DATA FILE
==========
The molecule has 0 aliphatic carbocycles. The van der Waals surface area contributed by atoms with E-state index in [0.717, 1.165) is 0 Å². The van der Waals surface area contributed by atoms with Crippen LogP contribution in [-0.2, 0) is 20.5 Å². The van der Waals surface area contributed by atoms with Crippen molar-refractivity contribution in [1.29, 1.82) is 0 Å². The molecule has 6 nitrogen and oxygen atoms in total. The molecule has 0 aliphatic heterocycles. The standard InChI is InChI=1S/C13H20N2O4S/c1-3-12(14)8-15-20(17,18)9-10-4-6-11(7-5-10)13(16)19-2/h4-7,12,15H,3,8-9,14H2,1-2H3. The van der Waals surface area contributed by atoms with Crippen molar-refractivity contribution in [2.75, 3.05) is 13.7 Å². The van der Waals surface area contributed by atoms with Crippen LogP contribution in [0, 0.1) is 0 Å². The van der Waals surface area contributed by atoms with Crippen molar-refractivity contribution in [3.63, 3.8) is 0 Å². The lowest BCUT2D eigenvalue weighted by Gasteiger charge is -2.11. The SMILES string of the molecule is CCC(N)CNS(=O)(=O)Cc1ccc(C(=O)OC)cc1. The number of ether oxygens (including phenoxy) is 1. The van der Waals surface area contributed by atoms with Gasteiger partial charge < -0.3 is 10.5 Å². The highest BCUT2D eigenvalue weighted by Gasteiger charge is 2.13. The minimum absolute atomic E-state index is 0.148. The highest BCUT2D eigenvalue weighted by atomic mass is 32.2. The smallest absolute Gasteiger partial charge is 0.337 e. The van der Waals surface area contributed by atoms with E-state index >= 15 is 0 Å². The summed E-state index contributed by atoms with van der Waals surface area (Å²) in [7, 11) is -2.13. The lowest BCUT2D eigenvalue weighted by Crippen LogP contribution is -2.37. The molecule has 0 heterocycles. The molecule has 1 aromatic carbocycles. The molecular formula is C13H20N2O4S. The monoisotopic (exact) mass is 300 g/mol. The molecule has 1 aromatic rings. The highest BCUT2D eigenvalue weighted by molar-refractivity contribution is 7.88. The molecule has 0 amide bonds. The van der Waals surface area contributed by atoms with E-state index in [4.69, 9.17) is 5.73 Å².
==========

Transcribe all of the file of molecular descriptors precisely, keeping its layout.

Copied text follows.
The molecule has 0 aliphatic carbocycles. The van der Waals surface area contributed by atoms with E-state index in [0.717, 1.165) is 0 Å². The van der Waals surface area contributed by atoms with Crippen LogP contribution in [-0.2, 0) is 20.5 Å². The van der Waals surface area contributed by atoms with Crippen molar-refractivity contribution in [1.29, 1.82) is 0 Å². The molecule has 6 nitrogen and oxygen atoms in total. The molecule has 0 aliphatic heterocycles. The standard InChI is InChI=1S/C13H20N2O4S/c1-3-12(14)8-15-20(17,18)9-10-4-6-11(7-5-10)13(16)19-2/h4-7,12,15H,3,8-9,14H2,1-2H3. The van der Waals surface area contributed by atoms with Crippen molar-refractivity contribution in [2.75, 3.05) is 13.7 Å². The van der Waals surface area contributed by atoms with Crippen LogP contribution in [0, 0.1) is 0 Å². The van der Waals surface area contributed by atoms with Crippen molar-refractivity contribution in [3.63, 3.8) is 0 Å². The lowest BCUT2D eigenvalue weighted by Gasteiger charge is -2.11. The SMILES string of the molecule is CCC(N)CNS(=O)(=O)Cc1ccc(C(=O)OC)cc1. The number of ether oxygens (including phenoxy) is 1. The van der Waals surface area contributed by atoms with Gasteiger partial charge < -0.3 is 10.5 Å². The highest BCUT2D eigenvalue weighted by Gasteiger charge is 2.13. The minimum absolute atomic E-state index is 0.148. The highest BCUT2D eigenvalue weighted by atomic mass is 32.2. The smallest absolute Gasteiger partial charge is 0.337 e. The van der Waals surface area contributed by atoms with E-state index >= 15 is 0 Å². The summed E-state index contributed by atoms with van der Waals surface area (Å²) in [7, 11) is -2.13. The lowest BCUT2D eigenvalue weighted by Crippen LogP contribution is -2.37. The molecule has 0 heterocycles. The molecule has 1 aromatic carbocycles. The molecular formula is C13H20N2O4S. The monoisotopic (exact) mass is 300 g/mol. The molecule has 1 aromatic rings. The highest BCUT2D eigenvalue weighted by molar-refractivity contribution is 7.88. The molecule has 0 amide bonds. The van der Waals surface area contributed by atoms with E-state index in [4.69, 9.17) is 5.73 Å².